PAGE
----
Old Testament: Habakkuk (1:1-4; 2:1-4)
The oracle that the prophet Habakkuk saw. O Lord, how long shall I cry for help, and you will not listen? Or cry to you “Violence!” and you will not save? Why do you make me see wrongdoing and look at trouble? Destruction and violence are before me; strife and contention arise. So the law becomes slack and justice never prevails. The wicked surround the righteous— therefore judgment comes forth perverted. I will stand at my watchpost, and station myself on the rampart; I will keep watch to see what he will say to me, and what he will answer concerning my complaint. Then the Lord answered me and said: Write the vision; make it plain on tablets, so that a runner may read it. For there is still a vision for the appointed time; it speaks of the end, and does not lie. If it seems to tarry, wait for it; it will surely come, it will not delay. Look at the proud! Their spirit is not right in them, but the righteous live by their faith.
- 609-600 BCE is when Habakkuk probably lived around Jerusalem.
- Some musical verses with directives are inserted in his writings.
- The focus is on God’s justice and judgment.
- God will respond and care for the righteous, but it may take time.
- Some of these verses were used by Paul in explaining how you are saved by faith and grace.
The Response: Psalm 119 (137-144)
137 You are righteous, O Lord, *
and upright are your judgments.
138 You have issued your decrees *
with justice and in perfect faithfulness.
139 My indignation has consumed me, *
because my enemies forget your words.
140 Your word has been tested to the uttermost, *
and your servant holds it dear.
141 I am small and of little account, *
yet I do not forget your commandments.
142 Your justice is an everlasting justice *
and your law is the truth.
143 Trouble and distress have come upon me, *
yet your commandments are my delight.
144 The righteousness of your decrees is everlasting; *
grant me understanding, that I may live.
- Psalm 119 is very long and made up of acrostics… each of 8 lined verses starts with letter of alphabet.
- There is an extra effort on current suffering, but hope in God for the future.
The Epistle: 2 Thessalonians (1:1-4, 11-12)
Paul, Silvanus, and Timothy, To the church of the Thessalonians in God our Father and the Lord Jesus Christ: Grace to you and peace from God our Father and the Lord Jesus Christ. We must always give thanks to God for you, brothers and sisters, as is right, because your faith is growing abundantly, and the love of everyone of you for one another is increasing. Therefore we ourselves boast of you among the churches of God for your steadfastness and faith during all your persecutions and the afflictions that you are enduring. To this end we always pray for you, asking that our God will make you worthy of his call and will fulfill by his power every good resolve and work of faith, so that the name of our Lord Jesus may be glorified in you, and you in him, according to the grace of our God and the Lord Jesus Christ.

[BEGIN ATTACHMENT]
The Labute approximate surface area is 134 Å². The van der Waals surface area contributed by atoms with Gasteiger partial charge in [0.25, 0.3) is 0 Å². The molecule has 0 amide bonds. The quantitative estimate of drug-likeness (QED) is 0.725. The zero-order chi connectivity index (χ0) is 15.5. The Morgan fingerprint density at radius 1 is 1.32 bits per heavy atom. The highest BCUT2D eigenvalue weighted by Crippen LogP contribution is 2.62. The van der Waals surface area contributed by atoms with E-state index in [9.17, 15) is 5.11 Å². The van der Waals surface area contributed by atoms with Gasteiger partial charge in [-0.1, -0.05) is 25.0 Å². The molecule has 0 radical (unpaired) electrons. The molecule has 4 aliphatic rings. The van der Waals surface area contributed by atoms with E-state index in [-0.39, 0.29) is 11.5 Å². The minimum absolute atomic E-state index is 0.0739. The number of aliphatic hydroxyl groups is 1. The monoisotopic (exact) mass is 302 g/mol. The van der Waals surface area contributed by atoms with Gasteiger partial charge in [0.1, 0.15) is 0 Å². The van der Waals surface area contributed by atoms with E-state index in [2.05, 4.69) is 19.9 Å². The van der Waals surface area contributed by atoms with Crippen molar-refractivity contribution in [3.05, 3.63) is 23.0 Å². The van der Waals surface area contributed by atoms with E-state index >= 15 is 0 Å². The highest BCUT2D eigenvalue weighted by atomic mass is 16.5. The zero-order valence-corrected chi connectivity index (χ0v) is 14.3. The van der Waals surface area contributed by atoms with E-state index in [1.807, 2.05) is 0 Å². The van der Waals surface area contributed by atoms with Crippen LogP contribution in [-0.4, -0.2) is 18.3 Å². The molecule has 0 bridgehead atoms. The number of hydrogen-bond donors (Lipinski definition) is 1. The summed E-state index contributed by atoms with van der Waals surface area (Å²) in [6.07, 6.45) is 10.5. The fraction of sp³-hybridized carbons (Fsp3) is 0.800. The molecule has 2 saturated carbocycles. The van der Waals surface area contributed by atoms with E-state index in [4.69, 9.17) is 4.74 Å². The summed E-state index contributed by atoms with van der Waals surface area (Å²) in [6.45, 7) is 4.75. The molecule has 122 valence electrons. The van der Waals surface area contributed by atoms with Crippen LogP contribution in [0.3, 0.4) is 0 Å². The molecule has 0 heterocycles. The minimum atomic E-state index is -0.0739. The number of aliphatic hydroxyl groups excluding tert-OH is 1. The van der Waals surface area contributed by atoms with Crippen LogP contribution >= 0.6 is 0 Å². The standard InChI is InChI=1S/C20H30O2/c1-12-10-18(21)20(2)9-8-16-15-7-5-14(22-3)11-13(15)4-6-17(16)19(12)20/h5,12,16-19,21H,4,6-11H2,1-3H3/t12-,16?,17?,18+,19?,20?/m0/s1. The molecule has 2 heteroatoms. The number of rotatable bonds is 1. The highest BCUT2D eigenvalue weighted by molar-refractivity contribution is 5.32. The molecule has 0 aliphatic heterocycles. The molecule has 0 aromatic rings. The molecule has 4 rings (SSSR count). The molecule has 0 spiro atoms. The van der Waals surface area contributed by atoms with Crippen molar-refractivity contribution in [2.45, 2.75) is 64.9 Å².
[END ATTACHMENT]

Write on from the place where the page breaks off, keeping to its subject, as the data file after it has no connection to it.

- This is a message about Jesus coming very soon.
- 1 Thessalonians is the oldest book of the New Testament, written around 51 AD.
- 2 Thessalonians is an updated version of the earlier works complete with some contradictions.
- 2 Thessalonians is not nearly as joyful as the first writing, as it is almost a rage.
- The book was written as if it came from Paul.
- These verses are introductory to the letter.
The Gospel: Luke (19:1-10)
Jesus entered Jericho and was passing through it. A man was there named Zacchaeus; he was a chief tax collector and was rich. He was trying to see who Jesus was, but on account of the crowd he could not, because he was short in stature. So he ran ahead and climbed a sycamore tree to see him, because he was going to pass that way. When Jesus came to the place, he looked up and said to him, “Zacchaeus, hurry and come down; for I must stay at your house today.” So he hurried down and was happy to welcome him. All who saw it began to grumble and said, “He has gone to be the guest of one who is a sinner.” Zacchaeus stood there and said to the Lord, “Look, half of my possessions, Lord, I will give to the poor; and if I have defrauded anyone of anything, I will pay back four times as much.” Then Jesus said to him, “Today salvation has come to this house, because he too is a son of Abraham. For the Son of Man came to seek out and to save the lost.”
- This is a continuation of Luke’s long narrative (started June 26) about Jesus’ path to Jerusalem.
- The last place Jesus stops is in Jericho.
- Zacchaeus is the chief tax collector, very wealthy, and despised by many.
- He is seeking to find Jesus, but Jesus sought and found him.
- Today — stay at house / salvation.
- The laws of restitution at that time dictated 2x, 4x, or even 5x repayment for the wrong doing.